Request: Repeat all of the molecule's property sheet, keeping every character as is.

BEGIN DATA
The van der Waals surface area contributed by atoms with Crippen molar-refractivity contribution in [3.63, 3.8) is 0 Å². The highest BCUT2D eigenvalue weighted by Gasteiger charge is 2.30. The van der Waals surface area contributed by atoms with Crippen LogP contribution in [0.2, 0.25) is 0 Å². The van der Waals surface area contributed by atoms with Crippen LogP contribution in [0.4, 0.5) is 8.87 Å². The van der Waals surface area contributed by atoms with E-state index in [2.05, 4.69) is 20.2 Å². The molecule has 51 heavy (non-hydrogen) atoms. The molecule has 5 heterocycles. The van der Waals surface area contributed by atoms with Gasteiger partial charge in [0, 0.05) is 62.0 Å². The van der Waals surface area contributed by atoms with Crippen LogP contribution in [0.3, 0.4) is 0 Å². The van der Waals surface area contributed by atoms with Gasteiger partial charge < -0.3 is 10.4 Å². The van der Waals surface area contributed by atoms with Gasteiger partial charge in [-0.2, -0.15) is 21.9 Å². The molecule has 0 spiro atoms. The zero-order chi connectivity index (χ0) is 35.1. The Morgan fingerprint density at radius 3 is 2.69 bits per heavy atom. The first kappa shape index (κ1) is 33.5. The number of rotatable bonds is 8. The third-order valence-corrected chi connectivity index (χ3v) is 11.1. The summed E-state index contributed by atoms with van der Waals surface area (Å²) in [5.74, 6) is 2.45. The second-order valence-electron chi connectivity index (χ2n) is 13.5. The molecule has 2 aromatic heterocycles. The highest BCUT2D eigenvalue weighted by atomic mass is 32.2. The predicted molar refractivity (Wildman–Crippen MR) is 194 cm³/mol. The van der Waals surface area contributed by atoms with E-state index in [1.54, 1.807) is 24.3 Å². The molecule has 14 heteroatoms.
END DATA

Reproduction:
The van der Waals surface area contributed by atoms with Crippen molar-refractivity contribution in [3.63, 3.8) is 0 Å². The highest BCUT2D eigenvalue weighted by Gasteiger charge is 2.30. The van der Waals surface area contributed by atoms with Crippen LogP contribution in [0.2, 0.25) is 0 Å². The van der Waals surface area contributed by atoms with Crippen LogP contribution in [0.4, 0.5) is 8.87 Å². The van der Waals surface area contributed by atoms with E-state index in [2.05, 4.69) is 20.2 Å². The molecule has 51 heavy (non-hydrogen) atoms. The molecule has 5 heterocycles. The van der Waals surface area contributed by atoms with Gasteiger partial charge in [0, 0.05) is 62.0 Å². The van der Waals surface area contributed by atoms with Crippen LogP contribution in [0.3, 0.4) is 0 Å². The van der Waals surface area contributed by atoms with Gasteiger partial charge < -0.3 is 10.4 Å². The van der Waals surface area contributed by atoms with Gasteiger partial charge in [-0.2, -0.15) is 21.9 Å². The molecule has 0 spiro atoms. The zero-order chi connectivity index (χ0) is 35.1. The Morgan fingerprint density at radius 3 is 2.69 bits per heavy atom. The first kappa shape index (κ1) is 33.5. The number of rotatable bonds is 8. The third-order valence-corrected chi connectivity index (χ3v) is 11.1. The summed E-state index contributed by atoms with van der Waals surface area (Å²) in [5.74, 6) is 2.45. The second-order valence-electron chi connectivity index (χ2n) is 13.5. The molecule has 2 aromatic heterocycles. The highest BCUT2D eigenvalue weighted by atomic mass is 32.2. The predicted molar refractivity (Wildman–Crippen MR) is 194 cm³/mol. The van der Waals surface area contributed by atoms with E-state index in [1.54, 1.807) is 24.3 Å². The molecule has 14 heteroatoms.